The open-access NEPHSTROM-acknowledged study entitled “Burden of chronic kidney disease and rapid decline in renal function among adults attending a hospital-based diabetes center in Northern Europe” authored by Tomás P Griffin, Paula M O’Shea, Andrew Smyth, Md Nahidul Islam, Deirdre Wall, John Ferguson, Esther O’Sullivan, Francis M Finucane, Sean F Dinneen, Fidelma P Dunne, David W Lappin, Donal N Reddan, Marcia Bell, Timothy O’Brien, Damian G Griffin, and Matthew D Griffin was the focus of a recent press release issued by NUI Galway this week. The study appears in the journal BMJ Open Diabetes Research and Care, 2021;9:e002125.
NEPHSTROM PI Professor Matthew Griffin, consultant nephrologist at Galway University Hospitals and researcher in NUI Galway’s College of Medicine, Nursing and Health Sciences, said: “When evidence of chronic kidney disease due to diabetes appears, it usually indicates damage to the kidneys that cannot be reversed and may well worsen over time.”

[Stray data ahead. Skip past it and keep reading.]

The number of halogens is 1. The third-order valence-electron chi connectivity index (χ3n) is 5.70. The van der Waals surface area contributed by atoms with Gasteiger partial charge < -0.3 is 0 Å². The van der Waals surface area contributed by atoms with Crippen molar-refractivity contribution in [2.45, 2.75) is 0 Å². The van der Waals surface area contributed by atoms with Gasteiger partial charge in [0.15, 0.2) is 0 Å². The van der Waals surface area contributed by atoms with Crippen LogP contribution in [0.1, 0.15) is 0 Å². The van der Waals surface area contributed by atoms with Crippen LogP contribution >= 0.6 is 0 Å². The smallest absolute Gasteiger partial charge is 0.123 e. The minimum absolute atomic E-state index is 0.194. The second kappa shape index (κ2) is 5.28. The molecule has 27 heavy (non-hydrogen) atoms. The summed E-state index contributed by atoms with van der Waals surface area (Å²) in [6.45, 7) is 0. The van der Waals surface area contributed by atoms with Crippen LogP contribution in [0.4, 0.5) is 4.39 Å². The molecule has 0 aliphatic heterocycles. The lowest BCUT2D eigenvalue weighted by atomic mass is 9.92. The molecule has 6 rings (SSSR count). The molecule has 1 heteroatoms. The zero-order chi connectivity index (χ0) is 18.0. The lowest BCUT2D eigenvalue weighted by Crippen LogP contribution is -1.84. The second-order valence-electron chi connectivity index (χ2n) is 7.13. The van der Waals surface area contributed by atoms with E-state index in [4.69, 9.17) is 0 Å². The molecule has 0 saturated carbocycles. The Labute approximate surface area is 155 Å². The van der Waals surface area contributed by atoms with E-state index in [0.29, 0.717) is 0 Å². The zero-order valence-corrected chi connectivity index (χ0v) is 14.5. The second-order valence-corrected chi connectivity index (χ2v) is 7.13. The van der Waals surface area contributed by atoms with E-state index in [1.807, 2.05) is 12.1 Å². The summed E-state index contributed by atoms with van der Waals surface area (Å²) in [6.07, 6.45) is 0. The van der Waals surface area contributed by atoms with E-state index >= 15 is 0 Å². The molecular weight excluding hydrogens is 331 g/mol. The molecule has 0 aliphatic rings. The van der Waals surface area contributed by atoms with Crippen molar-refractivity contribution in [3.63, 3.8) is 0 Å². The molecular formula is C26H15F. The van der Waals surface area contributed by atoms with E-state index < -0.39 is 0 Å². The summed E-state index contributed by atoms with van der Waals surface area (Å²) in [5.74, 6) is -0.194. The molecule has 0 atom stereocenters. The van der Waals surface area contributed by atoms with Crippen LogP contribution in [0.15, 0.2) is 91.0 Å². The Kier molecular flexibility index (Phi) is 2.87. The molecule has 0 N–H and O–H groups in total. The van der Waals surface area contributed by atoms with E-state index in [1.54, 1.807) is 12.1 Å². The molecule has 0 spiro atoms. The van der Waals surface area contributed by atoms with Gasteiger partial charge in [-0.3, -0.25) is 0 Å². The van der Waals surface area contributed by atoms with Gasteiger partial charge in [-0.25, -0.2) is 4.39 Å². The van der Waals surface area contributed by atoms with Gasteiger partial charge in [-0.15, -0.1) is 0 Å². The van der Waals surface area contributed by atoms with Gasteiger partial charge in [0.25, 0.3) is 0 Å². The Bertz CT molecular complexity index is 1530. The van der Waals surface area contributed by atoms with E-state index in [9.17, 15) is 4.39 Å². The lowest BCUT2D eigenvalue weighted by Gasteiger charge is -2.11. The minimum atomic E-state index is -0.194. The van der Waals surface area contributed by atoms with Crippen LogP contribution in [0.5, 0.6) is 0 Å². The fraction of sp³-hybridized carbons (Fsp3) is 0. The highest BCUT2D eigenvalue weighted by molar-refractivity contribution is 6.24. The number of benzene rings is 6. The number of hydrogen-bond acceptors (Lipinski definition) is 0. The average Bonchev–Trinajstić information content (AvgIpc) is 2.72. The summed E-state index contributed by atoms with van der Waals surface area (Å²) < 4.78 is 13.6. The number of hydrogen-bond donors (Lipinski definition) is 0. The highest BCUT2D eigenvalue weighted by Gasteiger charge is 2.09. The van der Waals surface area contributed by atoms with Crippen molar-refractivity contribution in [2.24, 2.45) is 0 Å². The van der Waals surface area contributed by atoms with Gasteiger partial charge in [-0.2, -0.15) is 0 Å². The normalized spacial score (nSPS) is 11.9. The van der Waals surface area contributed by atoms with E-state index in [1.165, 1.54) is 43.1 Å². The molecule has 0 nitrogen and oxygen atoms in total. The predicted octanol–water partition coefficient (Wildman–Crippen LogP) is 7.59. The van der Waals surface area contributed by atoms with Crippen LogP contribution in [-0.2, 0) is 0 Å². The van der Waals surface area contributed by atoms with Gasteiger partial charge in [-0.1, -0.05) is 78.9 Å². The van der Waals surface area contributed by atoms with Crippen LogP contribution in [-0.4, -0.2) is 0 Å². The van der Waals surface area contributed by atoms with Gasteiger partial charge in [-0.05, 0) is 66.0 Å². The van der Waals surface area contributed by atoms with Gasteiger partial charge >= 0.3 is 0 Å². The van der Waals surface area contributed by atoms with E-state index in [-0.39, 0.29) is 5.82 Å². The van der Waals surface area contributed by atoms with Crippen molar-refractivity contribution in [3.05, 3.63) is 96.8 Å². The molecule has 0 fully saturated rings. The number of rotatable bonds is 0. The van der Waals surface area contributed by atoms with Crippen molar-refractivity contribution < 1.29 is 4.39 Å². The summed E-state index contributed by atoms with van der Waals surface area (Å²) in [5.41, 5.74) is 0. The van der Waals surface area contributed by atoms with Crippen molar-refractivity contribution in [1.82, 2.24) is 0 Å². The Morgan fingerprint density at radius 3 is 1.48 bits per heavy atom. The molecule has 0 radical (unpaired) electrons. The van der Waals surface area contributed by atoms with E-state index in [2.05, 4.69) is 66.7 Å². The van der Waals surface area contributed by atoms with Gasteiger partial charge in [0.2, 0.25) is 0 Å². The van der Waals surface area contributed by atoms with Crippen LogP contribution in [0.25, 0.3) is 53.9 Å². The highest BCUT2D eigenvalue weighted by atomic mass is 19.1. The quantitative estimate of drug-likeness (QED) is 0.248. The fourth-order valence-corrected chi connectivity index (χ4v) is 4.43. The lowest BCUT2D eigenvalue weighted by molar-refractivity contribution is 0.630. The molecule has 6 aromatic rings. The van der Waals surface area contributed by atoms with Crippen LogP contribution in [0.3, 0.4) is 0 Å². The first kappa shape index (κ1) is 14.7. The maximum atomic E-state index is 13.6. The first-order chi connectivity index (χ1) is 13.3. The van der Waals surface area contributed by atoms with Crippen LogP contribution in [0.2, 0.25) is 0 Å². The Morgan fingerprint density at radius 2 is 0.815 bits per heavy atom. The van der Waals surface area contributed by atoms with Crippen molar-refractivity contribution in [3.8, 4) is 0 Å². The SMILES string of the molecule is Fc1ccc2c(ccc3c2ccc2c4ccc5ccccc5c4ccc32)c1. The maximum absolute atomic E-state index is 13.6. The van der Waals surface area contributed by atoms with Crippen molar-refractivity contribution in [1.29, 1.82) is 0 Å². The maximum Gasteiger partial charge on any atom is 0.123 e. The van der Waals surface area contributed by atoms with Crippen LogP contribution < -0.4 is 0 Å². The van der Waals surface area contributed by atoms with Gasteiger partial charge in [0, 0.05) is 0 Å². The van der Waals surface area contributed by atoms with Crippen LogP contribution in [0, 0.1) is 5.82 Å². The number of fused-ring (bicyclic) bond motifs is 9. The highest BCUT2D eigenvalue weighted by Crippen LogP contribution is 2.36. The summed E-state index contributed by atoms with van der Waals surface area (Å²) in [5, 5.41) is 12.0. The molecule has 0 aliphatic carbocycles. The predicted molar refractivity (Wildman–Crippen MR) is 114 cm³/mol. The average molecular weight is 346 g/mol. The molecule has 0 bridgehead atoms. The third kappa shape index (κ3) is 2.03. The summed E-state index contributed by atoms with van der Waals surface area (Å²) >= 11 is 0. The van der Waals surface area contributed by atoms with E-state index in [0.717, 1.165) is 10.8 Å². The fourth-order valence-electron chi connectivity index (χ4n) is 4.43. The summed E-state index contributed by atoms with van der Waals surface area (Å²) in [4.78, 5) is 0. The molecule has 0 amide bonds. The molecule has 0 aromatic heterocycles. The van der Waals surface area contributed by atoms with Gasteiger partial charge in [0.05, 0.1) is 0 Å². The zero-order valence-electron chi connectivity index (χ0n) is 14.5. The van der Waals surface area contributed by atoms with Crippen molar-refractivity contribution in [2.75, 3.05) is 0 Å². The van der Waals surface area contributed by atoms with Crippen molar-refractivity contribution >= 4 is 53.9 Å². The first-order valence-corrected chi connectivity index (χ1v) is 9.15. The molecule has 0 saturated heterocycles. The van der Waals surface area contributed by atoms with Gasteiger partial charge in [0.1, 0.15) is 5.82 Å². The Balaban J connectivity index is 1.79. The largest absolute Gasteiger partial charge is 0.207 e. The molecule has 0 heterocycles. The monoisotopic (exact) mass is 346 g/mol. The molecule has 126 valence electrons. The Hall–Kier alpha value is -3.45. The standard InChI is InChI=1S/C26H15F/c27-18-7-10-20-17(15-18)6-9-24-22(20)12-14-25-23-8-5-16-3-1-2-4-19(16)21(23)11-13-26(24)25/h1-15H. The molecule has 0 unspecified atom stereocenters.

The study was carried out by academics at NUI Galway and clinicians at University Hospital Galway Diabetes Centre and involved more than 4,500 patients in the west of Ireland.
The findings suggest that, despite careful medical management, a relatively high proportion of people with diabetes in Ireland are developing chronic kidney disease over time and are at risk of kidney failure and other complications of poor kidney function.